Politics

In New Hampshire, the Circus Has Come to Town

Chaos of presidential primary season in the Granite State

In the days and weeks leading up to the New Hampshire primary, the Granite State buzzes with events, media, phone calls, door knocks, and, of course, television ads.

Candidates seeking to amuse, entertain and persuade can be seen performing their political antics almost anywhere and at any time across the state — from local coffee shops and diners to town halls and rallies. But it’s been going on far longer. The visits from potential presidential candidates begin about a year and a half out from the primary.

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LifeZette has been on the ground in New Hampshire since the end of January. We were able to catch up with some of the candidates for exclusive interviews and were able to witness the sheer craziness of the primary election season.

Throughout the week before Iowa to primary day all the way through the morning after the election, live broadcasts are produced in Manchester from major television networks such as Fox News, ABC News, CNN, MSNBC and Bloomberg.

But, the media aren’t the only thing buzzing. Volunteers for the campaigns are outdoors knocking in the snow, rain and cold weather for the candidate they believe will make the best president. They’re also making lots of phone calls to households across the state.

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Granite Staters enjoy the special first-in-the-nation designation, but don’t enjoy the hassle that is sometimes associated with it, from limited parking, to secret service barricading main roads, the incessant phone calls, and the pesky reporters bothering them with questions about who they will be voting for.

“I’m so tired of the damn phone calls,” said one agitated Manchester voter, who preferred to remain anonymous.

When asked if the phone calls made a difference in deciding whom he would be supporting in the primary, he said, “No.” But, he did note that he does attend candidates’ events and that’s how he decides whom to vote for.

However, two undecided voters who are college students in New Hampshire said they enjoy everything about the primary and the opportunities that it presents to get face time with candidates — who potentially could become the next president of the United States.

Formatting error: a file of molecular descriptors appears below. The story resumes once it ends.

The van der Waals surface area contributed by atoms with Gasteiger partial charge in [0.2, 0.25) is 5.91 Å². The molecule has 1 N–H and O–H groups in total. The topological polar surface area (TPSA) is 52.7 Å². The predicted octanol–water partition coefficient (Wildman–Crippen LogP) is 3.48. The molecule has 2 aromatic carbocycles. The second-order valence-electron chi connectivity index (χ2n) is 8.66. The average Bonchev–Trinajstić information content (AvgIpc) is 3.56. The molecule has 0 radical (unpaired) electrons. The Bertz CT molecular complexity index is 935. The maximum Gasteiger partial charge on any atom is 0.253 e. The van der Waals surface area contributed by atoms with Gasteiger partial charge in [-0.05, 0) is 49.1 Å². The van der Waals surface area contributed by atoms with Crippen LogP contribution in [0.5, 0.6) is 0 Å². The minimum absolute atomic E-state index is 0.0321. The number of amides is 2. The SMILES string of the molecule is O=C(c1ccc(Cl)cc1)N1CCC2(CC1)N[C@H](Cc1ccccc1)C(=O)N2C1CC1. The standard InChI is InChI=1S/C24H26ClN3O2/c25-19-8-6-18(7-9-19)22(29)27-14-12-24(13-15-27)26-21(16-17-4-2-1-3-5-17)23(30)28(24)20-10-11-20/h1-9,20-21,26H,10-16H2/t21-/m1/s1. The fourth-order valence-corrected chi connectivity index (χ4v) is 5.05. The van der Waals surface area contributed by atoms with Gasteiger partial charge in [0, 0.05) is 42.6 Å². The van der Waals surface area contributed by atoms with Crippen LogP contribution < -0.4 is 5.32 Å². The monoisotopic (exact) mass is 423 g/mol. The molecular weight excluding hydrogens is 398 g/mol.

IMG_6775As the primary nears, many New Hampshirites can be seen sneaking a peek of the inner workings of live production and taking selfies with candidates and media personalities at events.

But, it’s not all fun and games — New Hampshire voters have a big decision to make on primary day. The Granite State is known for its indecision in the days leading up the primary, and this year is no different.

LifeZette spoke with various voters throughout the state while on the campaign trail and many said that they hadn’t made up their mind and would be deciding on the day of the election.

This year, the stakes are high for candidates with such a crowded GOP primary field — especially for the governors in the race. If New Jersey Gov. Chris Christie, Ohio Gov. John Kasich and former Florida Gov. Jeb Bush can’t place in the top four here, their campaigns are in jeopardy. These candidates have staked it all in New Hampshire, with each visiting over 100 times since 2014 — the most of any of the candidates in the field.

IMG_6694Donald Trump has been leading the GOP field in every poll conducted among likely Granite State primary voters, but turnout will ultimately determine who takes it all.

The Democratic race has Vermont Sen. Sanders ahead of former Secretary of State Hillary Clinton — who won the New Hampshire primary in 2008, but this time one can expect that the result will be much different. With Sanders neck-and-neck finish against Clinton in Iowa, his campaign has gained steam.

While candidates are busy making their final pitches, voters are finalizing their choices after months of listening to stump speeches, ads and debates. Tuesday night, the craziness will come to an end, and New Hampshire will have made its choice — and possibly the choice for the nation — as ballots are counted and the first-in-the-nation primary comes to a close, determining the future of the race.

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